C/C++ field naming convention rules for public/private, static, constant, etc

From what I can tell, there is only one field naming convention rule for the C and C++ languages. However, some of the other languages, like Java, let you specify different naming conventions for fields for when they are public/private constants, static/non-static, etc.

It would be nice if the SonarCFamily plugin had the same field naming convention rules as the SonarJava plugin.

Rule suggestions:

  • severity: Minor
  • tags: convention
  • type: Code Smell


You are right that currently, for C and C++, we only have one naming convention for all fields, whatever the field properties. This could be improved, but the design space is indeed pretty large, and since it’s hard in C++ to find two projects that agree on naming conventions, we cannot rely on well established conventions to guide us.

For instance, when concentrating of field only, there are those dimensions:

  • Accessibility (public, protected, private)
  • Anything related to constness : const, volatile, constexpr, mutable
  • static or not
  • dependant on a template parameter or not
  • some stuff related to type. I’m not advocating hungarian notation, but some people do. Or more reasonably, I’ve seen projects using different conventions for bool (myColor, mySize, vs isEmpty, isVisible) or maybe for bitfields.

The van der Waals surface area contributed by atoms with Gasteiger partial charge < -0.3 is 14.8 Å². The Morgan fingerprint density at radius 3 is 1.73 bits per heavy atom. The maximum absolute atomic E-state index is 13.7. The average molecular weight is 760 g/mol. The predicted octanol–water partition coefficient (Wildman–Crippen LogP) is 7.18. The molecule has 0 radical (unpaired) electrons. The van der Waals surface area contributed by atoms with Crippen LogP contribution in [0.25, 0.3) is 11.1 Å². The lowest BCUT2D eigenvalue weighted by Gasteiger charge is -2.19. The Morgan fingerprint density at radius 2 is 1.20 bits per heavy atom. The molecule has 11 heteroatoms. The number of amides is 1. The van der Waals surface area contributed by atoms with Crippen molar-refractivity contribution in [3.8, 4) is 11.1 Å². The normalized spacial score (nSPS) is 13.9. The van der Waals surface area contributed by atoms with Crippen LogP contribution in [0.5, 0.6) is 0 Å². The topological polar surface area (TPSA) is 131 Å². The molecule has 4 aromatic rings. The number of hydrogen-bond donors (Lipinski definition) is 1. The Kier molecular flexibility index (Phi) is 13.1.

• ownership mode when the field is a pointer (non-owning, shared ownership, unique ownership)

There might be more, but just considering those, we can already have 3*4*2*2*3*3=432 naming conventions, just for fields :blush:

So before proceeding further, it would be interesting to know which of those parameters you consider relevant to establish a naming convention. And first question (I’m opening a poll, so that other people may give their opinion):

  • One naming convention for all fields is enough
  • I want to be able to have different naming conventions for different kinds of fields

0 voters

Another point of interest is the way to define a naming convention. Currently, we are based on regex. Is this the good way to specify those, or would you prefer something more like prefix + (camelCase|snake_case|PascalCase) + suffix?

  • Regex
  • Prefix + case + suffix
  • I don’t care

0 voters